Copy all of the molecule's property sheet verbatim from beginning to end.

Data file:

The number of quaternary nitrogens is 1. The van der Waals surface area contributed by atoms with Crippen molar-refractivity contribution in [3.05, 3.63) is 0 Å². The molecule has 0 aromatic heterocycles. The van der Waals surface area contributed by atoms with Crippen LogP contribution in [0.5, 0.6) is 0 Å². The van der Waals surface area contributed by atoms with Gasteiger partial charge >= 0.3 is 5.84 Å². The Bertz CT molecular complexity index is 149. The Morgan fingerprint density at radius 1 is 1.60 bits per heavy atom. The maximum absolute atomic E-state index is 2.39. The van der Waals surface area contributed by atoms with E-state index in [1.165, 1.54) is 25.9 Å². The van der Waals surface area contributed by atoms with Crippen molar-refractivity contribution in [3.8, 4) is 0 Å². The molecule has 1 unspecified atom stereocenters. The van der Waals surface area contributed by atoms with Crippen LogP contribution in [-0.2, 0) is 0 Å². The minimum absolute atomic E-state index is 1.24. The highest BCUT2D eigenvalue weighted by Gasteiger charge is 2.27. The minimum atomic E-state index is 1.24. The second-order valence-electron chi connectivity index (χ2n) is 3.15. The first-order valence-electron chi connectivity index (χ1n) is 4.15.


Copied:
The number of quaternary nitrogens is 1. The van der Waals surface area contributed by atoms with Crippen molar-refractivity contribution in [3.05, 3.63) is 0 Å². The molecule has 0 aromatic heterocycles. The van der Waals surface area contributed by atoms with Crippen LogP contribution in [0.5, 0.6) is 0 Å². The van der Waals surface area contributed by atoms with Gasteiger partial charge >= 0.3 is 5.84 Å². The Bertz CT molecular complexity index is 149. The Morgan fingerprint density at radius 1 is 1.60 bits per heavy atom. The maximum absolute atomic E-state index is 2.39. The van der Waals surface area contributed by atoms with E-state index in [1.165, 1.54) is 25.9 Å². The van der Waals surface area contributed by atoms with Crippen molar-refractivity contribution in [3.8, 4) is 0 Å². The molecule has 1 unspecified atom stereocenters. The van der Waals surface area contributed by atoms with Crippen LogP contribution in [-0.2, 0) is 0 Å². The minimum absolute atomic E-state index is 1.24. The highest BCUT2D eigenvalue weighted by Gasteiger charge is 2.27. The minimum atomic E-state index is 1.24. The second-order valence-electron chi connectivity index (χ2n) is 3.15. The first-order valence-electron chi connectivity index (χ1n) is 4.15.